Given the $686 million anti-trafficking budget shared by 50 of the most prominent organizations (which doesn’t count federal costs), this breaks down to an average budget of $343,000 per case – certainly enough to secure each victim a safe place to live for at least a year. Yet a 2013 report found only 682 beds available, nationwide, to victims of trafficking, with another 354 more planned for 2014.

A Surplus of Victims

Yet funding for anti-trafficking groups isn’t the only disproportionate side of the equation. Judging by all credible estimates, claims made by anti-trafficking organizations about how many trafficked persons they serve are out of proportion with the actual number of people in the world considered to be trafficked by official sources.

Of the 19 anti-trafficking organizations earning more than $1 million annually, 11 claim to rescue victims from situations of trafficking, or in the parlance of nonprofits, offer direct client exit-care services. Occasionally this is coded as, “assist[ing] trafficked persons,” “outreach,” “intervention,” or “eradicating” or “combating” slavery, or may be included in the emerging (and slightly less abrasive) notion of “restoring victims” – possibly “to justice.” (Although few organizations describe their own work in such violent terms, media tend to refer to “rescue operations” from situations of sexual exploitation as “brothel raids,” both of which remove women, with varying degrees of consent, from situations deemed exploitive by the organization and which occasionally end with the incarceration of supposed victims.)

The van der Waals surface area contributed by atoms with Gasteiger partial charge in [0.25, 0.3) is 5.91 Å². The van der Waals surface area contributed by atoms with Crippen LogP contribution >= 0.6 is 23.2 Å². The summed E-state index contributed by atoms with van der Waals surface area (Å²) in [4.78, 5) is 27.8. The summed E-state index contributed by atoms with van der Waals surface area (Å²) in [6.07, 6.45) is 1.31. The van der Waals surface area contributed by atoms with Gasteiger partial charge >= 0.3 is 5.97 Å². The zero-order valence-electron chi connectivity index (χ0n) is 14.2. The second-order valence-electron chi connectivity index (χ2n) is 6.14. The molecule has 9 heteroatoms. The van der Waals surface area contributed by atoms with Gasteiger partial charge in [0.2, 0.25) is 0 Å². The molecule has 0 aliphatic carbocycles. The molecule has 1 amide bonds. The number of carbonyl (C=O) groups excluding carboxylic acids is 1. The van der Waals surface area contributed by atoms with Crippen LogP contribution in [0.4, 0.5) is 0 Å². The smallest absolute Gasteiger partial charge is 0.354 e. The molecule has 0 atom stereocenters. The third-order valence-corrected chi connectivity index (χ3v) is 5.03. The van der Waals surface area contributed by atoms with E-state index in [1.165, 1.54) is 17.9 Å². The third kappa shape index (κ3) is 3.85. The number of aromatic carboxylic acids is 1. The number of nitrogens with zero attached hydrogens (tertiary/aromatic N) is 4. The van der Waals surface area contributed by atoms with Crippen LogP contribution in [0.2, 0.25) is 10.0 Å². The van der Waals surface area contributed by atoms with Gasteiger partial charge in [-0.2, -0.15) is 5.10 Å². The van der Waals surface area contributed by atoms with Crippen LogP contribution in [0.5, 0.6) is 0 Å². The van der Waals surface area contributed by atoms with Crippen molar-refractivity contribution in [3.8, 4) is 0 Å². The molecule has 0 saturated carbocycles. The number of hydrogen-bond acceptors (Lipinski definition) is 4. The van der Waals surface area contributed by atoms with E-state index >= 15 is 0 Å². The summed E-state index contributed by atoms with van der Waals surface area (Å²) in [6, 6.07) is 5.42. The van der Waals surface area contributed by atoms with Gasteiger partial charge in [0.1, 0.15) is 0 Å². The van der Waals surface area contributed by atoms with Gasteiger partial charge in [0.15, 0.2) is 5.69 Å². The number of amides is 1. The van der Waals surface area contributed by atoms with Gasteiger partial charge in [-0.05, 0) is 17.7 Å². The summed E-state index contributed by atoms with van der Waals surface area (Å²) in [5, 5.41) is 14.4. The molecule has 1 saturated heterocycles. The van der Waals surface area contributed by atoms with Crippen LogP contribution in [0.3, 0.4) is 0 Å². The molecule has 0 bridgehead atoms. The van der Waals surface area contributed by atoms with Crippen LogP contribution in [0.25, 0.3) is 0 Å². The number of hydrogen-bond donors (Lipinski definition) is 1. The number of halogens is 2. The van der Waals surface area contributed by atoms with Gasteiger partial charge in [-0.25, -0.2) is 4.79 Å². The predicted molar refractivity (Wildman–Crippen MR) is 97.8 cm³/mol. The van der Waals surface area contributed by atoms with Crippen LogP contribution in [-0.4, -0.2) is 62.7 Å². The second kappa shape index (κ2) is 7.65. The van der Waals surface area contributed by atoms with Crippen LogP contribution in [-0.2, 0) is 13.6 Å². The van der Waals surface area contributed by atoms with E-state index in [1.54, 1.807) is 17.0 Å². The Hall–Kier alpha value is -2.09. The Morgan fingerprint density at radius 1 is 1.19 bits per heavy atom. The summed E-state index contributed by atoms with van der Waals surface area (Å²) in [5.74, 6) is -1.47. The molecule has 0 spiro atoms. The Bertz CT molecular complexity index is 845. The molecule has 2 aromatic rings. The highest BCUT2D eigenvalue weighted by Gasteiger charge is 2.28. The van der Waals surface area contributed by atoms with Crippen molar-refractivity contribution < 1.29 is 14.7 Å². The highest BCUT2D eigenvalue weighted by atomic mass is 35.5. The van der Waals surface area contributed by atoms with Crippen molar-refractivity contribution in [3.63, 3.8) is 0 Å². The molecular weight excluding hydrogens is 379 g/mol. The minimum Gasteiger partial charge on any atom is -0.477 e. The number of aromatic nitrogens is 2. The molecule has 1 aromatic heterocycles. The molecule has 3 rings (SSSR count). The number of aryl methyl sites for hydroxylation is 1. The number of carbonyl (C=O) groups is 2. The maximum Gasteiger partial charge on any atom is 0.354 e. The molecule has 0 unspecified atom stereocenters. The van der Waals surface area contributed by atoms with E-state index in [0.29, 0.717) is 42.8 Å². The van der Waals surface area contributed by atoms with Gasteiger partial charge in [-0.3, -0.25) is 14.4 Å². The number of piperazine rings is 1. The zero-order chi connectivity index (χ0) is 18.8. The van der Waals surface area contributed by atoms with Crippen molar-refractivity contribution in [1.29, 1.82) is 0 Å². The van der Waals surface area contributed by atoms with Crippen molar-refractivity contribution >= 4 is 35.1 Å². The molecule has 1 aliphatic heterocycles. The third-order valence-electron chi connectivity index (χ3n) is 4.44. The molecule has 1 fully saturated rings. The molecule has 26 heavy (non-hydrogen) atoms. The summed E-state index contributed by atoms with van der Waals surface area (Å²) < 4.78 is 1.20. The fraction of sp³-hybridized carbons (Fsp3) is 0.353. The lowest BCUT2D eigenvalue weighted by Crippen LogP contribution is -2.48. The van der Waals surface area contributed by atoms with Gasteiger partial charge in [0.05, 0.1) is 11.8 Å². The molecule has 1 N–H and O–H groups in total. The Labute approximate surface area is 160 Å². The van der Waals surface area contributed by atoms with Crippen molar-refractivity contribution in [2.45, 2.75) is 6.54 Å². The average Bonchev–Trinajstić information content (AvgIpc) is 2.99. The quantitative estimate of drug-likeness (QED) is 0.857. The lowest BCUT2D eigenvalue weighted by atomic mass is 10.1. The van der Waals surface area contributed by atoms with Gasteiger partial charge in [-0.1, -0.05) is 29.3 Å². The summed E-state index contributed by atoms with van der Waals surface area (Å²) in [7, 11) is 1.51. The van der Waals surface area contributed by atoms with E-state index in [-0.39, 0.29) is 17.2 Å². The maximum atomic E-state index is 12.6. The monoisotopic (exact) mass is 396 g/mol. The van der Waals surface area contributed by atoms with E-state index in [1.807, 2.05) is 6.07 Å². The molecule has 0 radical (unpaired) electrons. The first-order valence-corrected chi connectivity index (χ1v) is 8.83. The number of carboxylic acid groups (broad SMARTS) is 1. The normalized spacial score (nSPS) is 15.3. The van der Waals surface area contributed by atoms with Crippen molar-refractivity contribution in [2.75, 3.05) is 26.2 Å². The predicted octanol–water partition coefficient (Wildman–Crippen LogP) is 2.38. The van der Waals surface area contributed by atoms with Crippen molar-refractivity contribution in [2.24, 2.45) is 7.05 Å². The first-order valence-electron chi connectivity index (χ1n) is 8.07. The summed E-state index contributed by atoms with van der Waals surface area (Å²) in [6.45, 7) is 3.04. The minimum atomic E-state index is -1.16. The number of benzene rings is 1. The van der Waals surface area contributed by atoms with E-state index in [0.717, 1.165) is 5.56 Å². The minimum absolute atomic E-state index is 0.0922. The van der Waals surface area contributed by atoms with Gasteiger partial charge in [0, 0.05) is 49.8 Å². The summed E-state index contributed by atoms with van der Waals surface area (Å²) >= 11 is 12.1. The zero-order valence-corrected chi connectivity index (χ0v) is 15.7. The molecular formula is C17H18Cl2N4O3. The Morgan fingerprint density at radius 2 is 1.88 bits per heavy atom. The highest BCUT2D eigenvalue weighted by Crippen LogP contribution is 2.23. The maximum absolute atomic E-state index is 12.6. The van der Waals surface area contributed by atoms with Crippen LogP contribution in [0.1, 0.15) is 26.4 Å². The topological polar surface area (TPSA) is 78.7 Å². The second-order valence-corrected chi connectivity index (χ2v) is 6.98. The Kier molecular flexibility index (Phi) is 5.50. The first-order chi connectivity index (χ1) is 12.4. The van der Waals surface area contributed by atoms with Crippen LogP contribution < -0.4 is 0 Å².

All in all, the impact numbers presented by anti-trafficking organizations – their justification for existence and, of course, funding – are simply absurd.

In other words, 60 percent of our top-funded anti-trafficking organizations claim to actively remove people from trafficking situations, a percentage that, from what this reporter can see, appears to hold true for organizations earning less than $1 million as well. Eight of the top-earning organizations that claim to offer rescue services reported numbers in annual or impact reports; one organization that makes no such claims also reported having assisted a certain number of persons in leaving trafficking situations.

More than half of top-earning anti-trafficking organizations claim to rescue victims; two-thirds of them report numbers of victims “rescued.” Most focus primarily on sex trafficking. (Groups like International Justice Mission, which works around a variety of issues including all forms of trafficking, lists having assisted 2,266 persons from labor trafficking and 239 persons from sex trafficking in its most recent annual report; Truthout considered only the latter figure.)